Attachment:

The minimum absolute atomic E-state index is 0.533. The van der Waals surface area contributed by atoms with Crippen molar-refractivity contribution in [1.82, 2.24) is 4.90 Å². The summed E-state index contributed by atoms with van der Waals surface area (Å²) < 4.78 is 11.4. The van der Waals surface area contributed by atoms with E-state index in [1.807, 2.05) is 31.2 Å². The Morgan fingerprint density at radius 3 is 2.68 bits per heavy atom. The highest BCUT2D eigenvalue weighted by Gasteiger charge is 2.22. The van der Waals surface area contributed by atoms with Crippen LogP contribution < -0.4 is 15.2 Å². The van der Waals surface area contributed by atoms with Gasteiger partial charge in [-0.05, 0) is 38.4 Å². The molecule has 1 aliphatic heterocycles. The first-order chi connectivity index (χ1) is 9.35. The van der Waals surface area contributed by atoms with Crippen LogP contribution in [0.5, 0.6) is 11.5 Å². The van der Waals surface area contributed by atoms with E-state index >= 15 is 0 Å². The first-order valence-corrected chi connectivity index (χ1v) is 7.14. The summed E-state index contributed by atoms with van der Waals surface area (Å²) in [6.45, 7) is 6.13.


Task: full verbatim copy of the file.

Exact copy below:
The minimum absolute atomic E-state index is 0.533. The van der Waals surface area contributed by atoms with Crippen molar-refractivity contribution in [1.82, 2.24) is 4.90 Å². The summed E-state index contributed by atoms with van der Waals surface area (Å²) < 4.78 is 11.4. The van der Waals surface area contributed by atoms with E-state index in [1.807, 2.05) is 31.2 Å². The Morgan fingerprint density at radius 3 is 2.68 bits per heavy atom. The highest BCUT2D eigenvalue weighted by Gasteiger charge is 2.22. The van der Waals surface area contributed by atoms with Crippen LogP contribution < -0.4 is 15.2 Å². The van der Waals surface area contributed by atoms with Gasteiger partial charge in [-0.05, 0) is 38.4 Å². The molecule has 1 aliphatic heterocycles. The first-order chi connectivity index (χ1) is 9.35. The van der Waals surface area contributed by atoms with Crippen LogP contribution in [0.5, 0.6) is 11.5 Å². The van der Waals surface area contributed by atoms with E-state index >= 15 is 0 Å². The first-order valence-corrected chi connectivity index (χ1v) is 7.14. The summed E-state index contributed by atoms with van der Waals surface area (Å²) in [6.45, 7) is 6.13.